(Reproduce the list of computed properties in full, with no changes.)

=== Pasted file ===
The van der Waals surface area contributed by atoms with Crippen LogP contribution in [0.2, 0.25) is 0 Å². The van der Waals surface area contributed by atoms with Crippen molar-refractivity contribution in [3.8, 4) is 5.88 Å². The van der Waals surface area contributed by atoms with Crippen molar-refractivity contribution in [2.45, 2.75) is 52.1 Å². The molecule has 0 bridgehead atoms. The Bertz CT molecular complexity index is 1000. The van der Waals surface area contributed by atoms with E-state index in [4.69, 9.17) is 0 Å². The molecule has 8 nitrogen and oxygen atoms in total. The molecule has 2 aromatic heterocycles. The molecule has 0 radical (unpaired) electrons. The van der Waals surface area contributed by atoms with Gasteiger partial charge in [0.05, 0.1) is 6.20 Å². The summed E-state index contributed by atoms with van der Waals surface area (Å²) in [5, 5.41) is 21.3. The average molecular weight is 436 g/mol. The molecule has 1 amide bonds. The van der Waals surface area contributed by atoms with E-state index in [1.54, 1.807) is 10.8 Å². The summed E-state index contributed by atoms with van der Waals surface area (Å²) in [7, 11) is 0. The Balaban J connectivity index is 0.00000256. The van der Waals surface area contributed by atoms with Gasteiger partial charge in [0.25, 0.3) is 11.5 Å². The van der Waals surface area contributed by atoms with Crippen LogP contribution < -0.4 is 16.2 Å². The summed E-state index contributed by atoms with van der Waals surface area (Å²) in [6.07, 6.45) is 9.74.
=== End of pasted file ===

The van der Waals surface area contributed by atoms with Crippen LogP contribution in [0.2, 0.25) is 0 Å². The van der Waals surface area contributed by atoms with Crippen molar-refractivity contribution in [3.8, 4) is 5.88 Å². The van der Waals surface area contributed by atoms with Crippen molar-refractivity contribution in [2.45, 2.75) is 52.1 Å². The molecule has 0 bridgehead atoms. The Bertz CT molecular complexity index is 1000. The van der Waals surface area contributed by atoms with E-state index in [4.69, 9.17) is 0 Å². The molecule has 8 nitrogen and oxygen atoms in total. The molecule has 2 aromatic heterocycles. The molecule has 0 radical (unpaired) electrons. The van der Waals surface area contributed by atoms with Gasteiger partial charge in [0.05, 0.1) is 6.20 Å². The summed E-state index contributed by atoms with van der Waals surface area (Å²) in [5, 5.41) is 21.3. The average molecular weight is 436 g/mol. The molecule has 1 amide bonds. The van der Waals surface area contributed by atoms with E-state index in [1.54, 1.807) is 10.8 Å². The summed E-state index contributed by atoms with van der Waals surface area (Å²) in [7, 11) is 0. The Balaban J connectivity index is 0.00000256. The van der Waals surface area contributed by atoms with Gasteiger partial charge in [0.25, 0.3) is 11.5 Å². The van der Waals surface area contributed by atoms with Crippen LogP contribution < -0.4 is 16.2 Å². The summed E-state index contributed by atoms with van der Waals surface area (Å²) in [6.07, 6.45) is 9.74.